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Math Help - Evaluation of a real integral using Contour Integration

  1. #1
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    Evaluation of a real integral using Contour Integration

    I'm having difficulty in using contour Integration to evaluate the integral:

    \int_{0}^\infty \frac{cos(x)}{x^2 + a^2} dx where a>0.

    Firstly I found that the function being integrated is an even function so this is equivalent to finding:

    \frac{1}{2} \int_{-\infty}^\infty \frac{cos(x)}{x^2 + a^2} dx

    Also cos(x) = Re( exp(ix)) where Re dentoes the Real part of exp(ix) function. The integral in question is now:
    \frac{1}{2}Re\int_{-\infty}^\infty \frac{exp(ix)}{x^2 + a^2} dx
    so the complex function in question is:
    f(z)=\frac{exp(iz)}{z^2 + a^2} which is holomorphic everywhere in the complex plane except for the points ai, and -ai. That is what I've found so far.

    What contour do I have to use? Also how would you integrate it because I'm seeing there will be much difficulty integrating \frac{exp(iz)}{z^2 + a^2} with the z being replaced by the suitable parameterization.
    Thanks
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  2. #2
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    Also apologies if this thread is in the wrong section. I wasn't sure whether to put this under calculus or something else...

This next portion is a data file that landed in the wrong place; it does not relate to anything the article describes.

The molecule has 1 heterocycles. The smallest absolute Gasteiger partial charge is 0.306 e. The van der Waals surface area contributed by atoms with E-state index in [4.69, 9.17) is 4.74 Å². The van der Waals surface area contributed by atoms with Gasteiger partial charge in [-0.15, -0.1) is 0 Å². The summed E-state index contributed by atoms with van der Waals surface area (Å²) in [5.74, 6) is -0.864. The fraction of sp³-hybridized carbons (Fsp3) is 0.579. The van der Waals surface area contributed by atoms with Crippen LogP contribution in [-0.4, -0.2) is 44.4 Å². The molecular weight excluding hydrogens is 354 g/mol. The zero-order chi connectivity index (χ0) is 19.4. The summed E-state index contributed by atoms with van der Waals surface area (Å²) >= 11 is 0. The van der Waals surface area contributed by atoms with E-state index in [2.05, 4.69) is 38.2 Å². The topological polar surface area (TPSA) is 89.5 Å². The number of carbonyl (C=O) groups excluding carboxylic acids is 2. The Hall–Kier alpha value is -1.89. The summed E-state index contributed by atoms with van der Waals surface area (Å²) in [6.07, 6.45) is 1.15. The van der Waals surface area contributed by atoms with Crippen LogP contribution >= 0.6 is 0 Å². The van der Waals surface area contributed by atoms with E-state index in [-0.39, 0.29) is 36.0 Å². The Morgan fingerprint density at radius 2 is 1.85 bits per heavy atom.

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  3. #3
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    Make a semicircle that includes the real axis. You can choose either one that encloses z=ia or z=-ia. Use the parametrization z=Re^{it} for the semicircle (z=ia) and show what happens when R goes to infinity.
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  4. #4
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    Does it have to be a semi cirlce? Why not a full circle?
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  5. #5
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    Quote Originally Posted by garunas View Post
    Does it have to be a semi cirlce? Why not a full circle?
    Because you want to use the residue theorem to find the value of the of the integral on

    C_1 The part on the x axis (this is what you are looking for) and

    C_2 the part on the circle above (or below) the x axis. You will want to show that this is equal to zero then

    \oint_{C_1+C_2}f(z)dz=\int_{C_1}f(z)dz+\int_{C_2}f  (z)dx

    If the 2nd integral goes to zero and the first integral is over the x-axis you have found the value you are looking for.

    See this example on wiki

    Residue theorem - Wikipedia, the free encyclopedia
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  6. #6
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    That really helped a lot! Thank you
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